Highest and best use is an interesting phrase when it comes to apartment buildings. The idea that you should be maximizing the use of the land and structure makes sense for a lot of things but there’s limited stuff you can do with multi-family structure short of turning it into a condominium, and I’m not a fan of that idea.
So what can you do to increase the income and reduce the expenses through change of use?
1. Change storage or offices to more suites.
There’s lots of properties out there with so-called illegal suites. Often they’re a store room or the caretakers office turned to a bachelor or one bedroom unit. You can usually identify them by checking the building and development permits to see if the number of units they applied for is what you’re seeing today. The cheaters’ way is to count the number of electrical meters – there should be one for every unit and one or two for the house power (common areas and external lights).
While you own the building, income is income. It’s best if you look at making a legal unit, complete to development permits, parking, wiring etc. That’s not feasible for many owners, so you need to make sure you’re renting a safe place to live that does it’s best to comply with fire, building and safe housing standards. If someone dies during a fire in your building you’ll have bigger problems to deal with than just some smoke damage.
They’re a bit of a liability when selling – if you have 14 doors plus one illegal suite, don’t expect to get 15 doors worth of value. The rent for that suite probably won’t be counted against the income by lenders. Just be happy with the extra cash-flow while you own it!
2. Change main floor residential units or 4-plex units to commercial space.
The City of Edmonton is a big fan of mixed residential-commercial developments right now so I get a lot of questions about the idea. There’s benefits to commercial (office or retail) units compared to residential. At $15/sq ft on a net lease you can get $12,000 for an 800 sq ft unit, PLUS operating costs of (for example) $5-10/sq ft which are the actual/budgeted costs for utilities, condo fees, management fees, property tax etc. You end up taking $1000/month and the tenants cover the costs so you end up farer ahead. The down side is you’re potentially looking at rezoning, allowing your tenants to get a business license, more traffic through your property and more demands for parking, cleaning and upkeep.
I’ve seen at least one 4-plex on the market this year that’s been completely turned over to commercial space. Then again, I’ve seen a couple downtown office towers converted to loft space.
3. Add a floor!
The idea of adding floors just makes my head spin. I’ve seen one person do this with a single family home this year and i recently walked through a 3 story apartment building that had a 4th floor added. There’s a lot to consider here – engineering costs are not insignificant, you’ll have to pull the old roof and re-roof, built the floor and then put a new roof on. You might end up going from a flat membrane or tar and gravel roof to a sloped roof with asphalt shingles or metal.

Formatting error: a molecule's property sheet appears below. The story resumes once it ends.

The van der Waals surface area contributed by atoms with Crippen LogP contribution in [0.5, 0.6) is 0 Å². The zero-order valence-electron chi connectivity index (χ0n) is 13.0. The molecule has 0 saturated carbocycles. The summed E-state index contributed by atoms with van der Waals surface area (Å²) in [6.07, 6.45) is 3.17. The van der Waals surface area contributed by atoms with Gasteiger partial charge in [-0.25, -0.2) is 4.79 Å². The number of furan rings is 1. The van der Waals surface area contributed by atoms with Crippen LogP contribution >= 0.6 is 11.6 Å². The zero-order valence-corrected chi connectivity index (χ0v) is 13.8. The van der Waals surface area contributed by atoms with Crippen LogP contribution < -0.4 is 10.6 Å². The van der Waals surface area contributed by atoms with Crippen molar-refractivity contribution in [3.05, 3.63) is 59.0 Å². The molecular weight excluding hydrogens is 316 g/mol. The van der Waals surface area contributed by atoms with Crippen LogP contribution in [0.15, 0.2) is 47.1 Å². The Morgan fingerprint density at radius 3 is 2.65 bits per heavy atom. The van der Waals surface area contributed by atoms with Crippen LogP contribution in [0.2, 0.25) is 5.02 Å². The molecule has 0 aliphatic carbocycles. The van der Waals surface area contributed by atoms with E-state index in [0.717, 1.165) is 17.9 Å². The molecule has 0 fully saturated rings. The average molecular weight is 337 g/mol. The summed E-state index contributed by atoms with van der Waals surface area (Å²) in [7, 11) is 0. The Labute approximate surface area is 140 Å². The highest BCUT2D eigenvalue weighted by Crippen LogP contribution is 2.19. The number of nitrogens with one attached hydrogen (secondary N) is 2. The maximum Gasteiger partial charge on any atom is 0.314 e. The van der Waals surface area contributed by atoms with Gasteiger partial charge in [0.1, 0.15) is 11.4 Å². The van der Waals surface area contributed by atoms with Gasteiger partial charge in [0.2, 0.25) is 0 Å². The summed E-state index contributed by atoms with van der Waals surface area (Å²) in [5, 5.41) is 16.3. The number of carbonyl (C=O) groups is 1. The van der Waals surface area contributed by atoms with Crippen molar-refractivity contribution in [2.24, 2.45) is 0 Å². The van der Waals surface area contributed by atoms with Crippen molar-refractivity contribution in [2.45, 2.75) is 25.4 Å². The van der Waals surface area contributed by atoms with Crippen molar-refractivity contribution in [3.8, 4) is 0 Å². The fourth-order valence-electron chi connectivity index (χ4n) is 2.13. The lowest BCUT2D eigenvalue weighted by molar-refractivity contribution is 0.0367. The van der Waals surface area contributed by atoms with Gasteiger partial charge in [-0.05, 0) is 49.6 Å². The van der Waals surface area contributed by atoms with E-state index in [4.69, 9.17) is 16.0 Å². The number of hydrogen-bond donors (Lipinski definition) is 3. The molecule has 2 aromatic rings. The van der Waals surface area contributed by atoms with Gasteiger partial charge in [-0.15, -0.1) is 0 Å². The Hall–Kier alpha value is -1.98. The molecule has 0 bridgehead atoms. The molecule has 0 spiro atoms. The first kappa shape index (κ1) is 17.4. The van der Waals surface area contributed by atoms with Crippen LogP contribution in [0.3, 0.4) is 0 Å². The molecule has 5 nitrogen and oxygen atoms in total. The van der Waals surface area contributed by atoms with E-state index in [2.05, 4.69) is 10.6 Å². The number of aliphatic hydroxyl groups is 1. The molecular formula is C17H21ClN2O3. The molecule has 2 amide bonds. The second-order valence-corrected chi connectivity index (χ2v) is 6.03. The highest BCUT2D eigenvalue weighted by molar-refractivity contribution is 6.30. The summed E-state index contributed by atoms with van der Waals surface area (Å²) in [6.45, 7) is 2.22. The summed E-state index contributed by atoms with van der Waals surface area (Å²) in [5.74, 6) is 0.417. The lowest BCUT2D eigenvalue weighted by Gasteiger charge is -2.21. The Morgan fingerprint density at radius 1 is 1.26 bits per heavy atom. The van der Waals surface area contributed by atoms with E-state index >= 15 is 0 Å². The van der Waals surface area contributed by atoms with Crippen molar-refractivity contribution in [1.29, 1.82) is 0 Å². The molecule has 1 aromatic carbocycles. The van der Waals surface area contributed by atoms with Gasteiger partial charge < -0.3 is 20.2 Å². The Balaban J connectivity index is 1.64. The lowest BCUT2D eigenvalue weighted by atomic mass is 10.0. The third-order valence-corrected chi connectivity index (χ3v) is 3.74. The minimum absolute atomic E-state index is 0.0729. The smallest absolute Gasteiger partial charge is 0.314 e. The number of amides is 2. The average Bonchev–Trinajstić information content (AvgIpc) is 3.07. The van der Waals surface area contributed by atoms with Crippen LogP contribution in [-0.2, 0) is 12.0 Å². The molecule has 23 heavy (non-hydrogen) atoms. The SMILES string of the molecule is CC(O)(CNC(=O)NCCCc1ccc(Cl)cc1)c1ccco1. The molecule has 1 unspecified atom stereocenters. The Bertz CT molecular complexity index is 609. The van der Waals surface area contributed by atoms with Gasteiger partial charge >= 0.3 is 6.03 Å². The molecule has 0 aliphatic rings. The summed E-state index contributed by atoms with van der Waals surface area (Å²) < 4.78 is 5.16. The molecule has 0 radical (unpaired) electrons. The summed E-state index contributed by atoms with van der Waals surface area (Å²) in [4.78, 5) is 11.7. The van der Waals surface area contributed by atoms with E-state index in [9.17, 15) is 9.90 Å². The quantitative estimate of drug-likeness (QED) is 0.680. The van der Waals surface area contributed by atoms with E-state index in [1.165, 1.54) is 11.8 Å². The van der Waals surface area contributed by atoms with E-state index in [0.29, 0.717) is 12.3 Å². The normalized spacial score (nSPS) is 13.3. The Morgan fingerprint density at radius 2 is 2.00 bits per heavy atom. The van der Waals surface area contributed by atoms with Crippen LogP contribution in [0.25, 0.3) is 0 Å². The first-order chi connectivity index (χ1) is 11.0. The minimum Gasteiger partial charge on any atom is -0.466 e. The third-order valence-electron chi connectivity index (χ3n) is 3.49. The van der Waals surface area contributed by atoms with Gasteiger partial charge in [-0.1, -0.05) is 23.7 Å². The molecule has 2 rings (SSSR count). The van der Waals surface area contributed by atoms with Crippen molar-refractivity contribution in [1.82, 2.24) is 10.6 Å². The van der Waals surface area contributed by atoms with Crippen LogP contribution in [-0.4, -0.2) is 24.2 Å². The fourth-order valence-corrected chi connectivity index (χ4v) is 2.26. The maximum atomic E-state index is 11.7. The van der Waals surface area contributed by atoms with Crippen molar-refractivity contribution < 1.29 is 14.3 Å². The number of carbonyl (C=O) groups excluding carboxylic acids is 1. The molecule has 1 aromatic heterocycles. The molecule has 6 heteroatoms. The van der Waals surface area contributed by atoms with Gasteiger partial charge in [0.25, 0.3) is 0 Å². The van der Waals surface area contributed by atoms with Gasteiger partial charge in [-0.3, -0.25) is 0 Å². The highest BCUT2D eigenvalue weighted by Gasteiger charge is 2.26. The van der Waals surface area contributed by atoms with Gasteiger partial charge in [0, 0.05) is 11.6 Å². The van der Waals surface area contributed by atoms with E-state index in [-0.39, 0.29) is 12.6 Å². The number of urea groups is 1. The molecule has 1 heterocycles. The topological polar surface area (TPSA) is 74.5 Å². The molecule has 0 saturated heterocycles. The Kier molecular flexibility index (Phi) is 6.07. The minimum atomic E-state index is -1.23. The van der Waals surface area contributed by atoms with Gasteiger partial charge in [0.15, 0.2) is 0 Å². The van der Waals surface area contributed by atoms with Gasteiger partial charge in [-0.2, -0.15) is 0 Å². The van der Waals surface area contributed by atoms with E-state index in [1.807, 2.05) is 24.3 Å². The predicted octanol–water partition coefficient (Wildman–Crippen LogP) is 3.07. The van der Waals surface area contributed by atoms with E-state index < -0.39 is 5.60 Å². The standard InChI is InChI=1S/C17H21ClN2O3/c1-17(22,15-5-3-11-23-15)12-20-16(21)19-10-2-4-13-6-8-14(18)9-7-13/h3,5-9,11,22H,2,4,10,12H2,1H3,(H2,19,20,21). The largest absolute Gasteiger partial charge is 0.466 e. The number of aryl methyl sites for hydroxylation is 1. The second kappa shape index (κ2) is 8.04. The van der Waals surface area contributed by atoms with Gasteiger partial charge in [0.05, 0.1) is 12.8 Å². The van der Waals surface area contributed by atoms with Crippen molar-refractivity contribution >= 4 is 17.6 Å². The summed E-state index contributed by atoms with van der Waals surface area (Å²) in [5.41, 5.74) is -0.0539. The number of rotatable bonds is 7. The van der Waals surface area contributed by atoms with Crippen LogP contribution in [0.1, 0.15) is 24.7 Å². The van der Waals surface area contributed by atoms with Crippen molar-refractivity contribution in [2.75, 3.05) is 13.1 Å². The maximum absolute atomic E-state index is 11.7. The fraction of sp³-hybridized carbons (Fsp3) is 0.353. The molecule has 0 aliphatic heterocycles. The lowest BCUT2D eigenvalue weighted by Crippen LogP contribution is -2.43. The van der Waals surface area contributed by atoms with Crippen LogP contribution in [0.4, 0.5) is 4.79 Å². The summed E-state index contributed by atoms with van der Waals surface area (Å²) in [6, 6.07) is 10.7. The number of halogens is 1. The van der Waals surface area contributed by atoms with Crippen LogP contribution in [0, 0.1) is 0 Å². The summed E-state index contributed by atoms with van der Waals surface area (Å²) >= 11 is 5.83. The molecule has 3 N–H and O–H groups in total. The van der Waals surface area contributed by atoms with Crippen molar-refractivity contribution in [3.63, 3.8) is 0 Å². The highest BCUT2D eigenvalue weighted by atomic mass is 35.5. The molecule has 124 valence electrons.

Compared to building new, when adding a floor to an apartment building can save on digging a foundation, concrete, buying land and drafting up full plans. All you’re really doing is copy and paste. It’s also a slightly smaller project (in terms of total construction), you might be able to do the work with tenants in place so you don’t loose cash-flow, and you can make improvements like adding insulation to the roof and walls.
4. Add a Garage!
I’d love to own a piece of land with nothing but garages on it. (I suppose that’d be called a self storage facility…which I should probably look at.) If you’re lucky enough to own a building with a big chunk of land, consider paving or putting down gravel to make some of it parking and rent that out. Or, you could take the next step and build a garage. There might not be much demand for surface parking at your building but there’s always demand for a good garage. I’m a sailor and I know a lot of guys who would be interested in having a place to store their boats in the winter.
Building a double garage costs between $15,000-30,000. Even if we go towards the high end of $25 for a double garage and get $300/month that’ll still pay for itself in 7 years and there are essentially no operating costs to a garage.
5. Demo and build!
And finally, I think it’s high time we get back on the bandwagon of building apartment buildings. The cost of construction has improved and you can make money at this again. The issue is the cost of land can make this a bit tougher. If you already own a building, particularly if you’ve had it for a while, this is right up your alley.
Two reasons I think this can work well for existing owners. First, you don’t have to be a builder – I have several builders who joint venture with owners to take care of the demolition, all of the build and at the end of the day you both own a great looking property with better tenants and resale prospects than before. The second is the seldom understood concept of a terminal loss.
Pretend the value of your property today is $1,500,000 – we’ll allocate $1,000,000 to the land and $500,000 to the building. If you tear down the building today, you’ve just destroyed $500,000 and that’s a tax loss you can carry forward for 5 years. So if you go and build a building, then sell it for a $500,000 profit (or make $500,000 profit by renting it out), then you don’t get taxed on any of that $500k because you have a loss from the old building you tore down.
See, there’s lots of interesting things we can do with apartment buildings!